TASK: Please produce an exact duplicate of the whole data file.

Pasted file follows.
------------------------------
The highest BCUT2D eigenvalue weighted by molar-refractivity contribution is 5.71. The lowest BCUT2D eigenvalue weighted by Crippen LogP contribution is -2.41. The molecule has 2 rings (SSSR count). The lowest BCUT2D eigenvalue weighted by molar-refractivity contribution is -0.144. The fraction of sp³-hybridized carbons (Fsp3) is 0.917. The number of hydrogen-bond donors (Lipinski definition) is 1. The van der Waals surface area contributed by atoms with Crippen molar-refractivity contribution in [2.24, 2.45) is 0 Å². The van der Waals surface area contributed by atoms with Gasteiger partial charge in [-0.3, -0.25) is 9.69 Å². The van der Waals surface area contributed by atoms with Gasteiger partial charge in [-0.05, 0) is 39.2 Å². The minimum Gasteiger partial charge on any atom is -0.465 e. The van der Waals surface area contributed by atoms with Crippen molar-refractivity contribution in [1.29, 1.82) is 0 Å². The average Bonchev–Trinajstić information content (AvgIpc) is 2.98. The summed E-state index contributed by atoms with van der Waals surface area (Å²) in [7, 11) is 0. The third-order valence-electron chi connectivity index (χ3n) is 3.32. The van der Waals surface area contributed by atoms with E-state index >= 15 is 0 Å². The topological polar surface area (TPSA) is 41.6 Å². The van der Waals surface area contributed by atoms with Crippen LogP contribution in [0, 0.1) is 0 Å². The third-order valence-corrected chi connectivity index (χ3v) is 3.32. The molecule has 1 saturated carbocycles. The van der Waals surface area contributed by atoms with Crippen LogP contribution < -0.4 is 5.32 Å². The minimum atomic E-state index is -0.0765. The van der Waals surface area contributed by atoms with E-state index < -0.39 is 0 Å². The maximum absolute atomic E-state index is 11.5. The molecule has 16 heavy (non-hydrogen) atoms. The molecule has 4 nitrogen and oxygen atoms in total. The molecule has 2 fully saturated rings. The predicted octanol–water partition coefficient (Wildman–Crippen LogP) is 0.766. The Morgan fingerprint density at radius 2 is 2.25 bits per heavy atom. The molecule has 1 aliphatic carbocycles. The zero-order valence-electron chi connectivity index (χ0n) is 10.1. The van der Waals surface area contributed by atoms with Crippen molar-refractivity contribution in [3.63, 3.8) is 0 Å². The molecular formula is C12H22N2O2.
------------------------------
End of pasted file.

The highest BCUT2D eigenvalue weighted by molar-refractivity contribution is 5.71. The lowest BCUT2D eigenvalue weighted by Crippen LogP contribution is -2.41. The molecule has 2 rings (SSSR count). The lowest BCUT2D eigenvalue weighted by molar-refractivity contribution is -0.144. The fraction of sp³-hybridized carbons (Fsp3) is 0.917. The number of hydrogen-bond donors (Lipinski definition) is 1. The van der Waals surface area contributed by atoms with Crippen molar-refractivity contribution in [2.24, 2.45) is 0 Å². The van der Waals surface area contributed by atoms with Gasteiger partial charge in [-0.3, -0.25) is 9.69 Å². The van der Waals surface area contributed by atoms with Gasteiger partial charge in [-0.05, 0) is 39.2 Å². The minimum Gasteiger partial charge on any atom is -0.465 e. The van der Waals surface area contributed by atoms with Crippen molar-refractivity contribution in [1.29, 1.82) is 0 Å². The average Bonchev–Trinajstić information content (AvgIpc) is 2.98. The summed E-state index contributed by atoms with van der Waals surface area (Å²) in [7, 11) is 0. The third-order valence-electron chi connectivity index (χ3n) is 3.32. The van der Waals surface area contributed by atoms with E-state index >= 15 is 0 Å². The topological polar surface area (TPSA) is 41.6 Å². The van der Waals surface area contributed by atoms with Crippen LogP contribution in [0, 0.1) is 0 Å². The third-order valence-corrected chi connectivity index (χ3v) is 3.32. The molecule has 1 saturated carbocycles. The van der Waals surface area contributed by atoms with Crippen LogP contribution < -0.4 is 5.32 Å². The minimum atomic E-state index is -0.0765. The van der Waals surface area contributed by atoms with E-state index < -0.39 is 0 Å². The maximum absolute atomic E-state index is 11.5. The molecule has 16 heavy (non-hydrogen) atoms. The molecule has 4 nitrogen and oxygen atoms in total. The molecule has 2 fully saturated rings. The predicted octanol–water partition coefficient (Wildman–Crippen LogP) is 0.766. The Morgan fingerprint density at radius 2 is 2.25 bits per heavy atom. The molecule has 1 aliphatic carbocycles. The zero-order valence-electron chi connectivity index (χ0n) is 10.1. The van der Waals surface area contributed by atoms with Crippen molar-refractivity contribution in [3.63, 3.8) is 0 Å². The molecular formula is C12H22N2O2.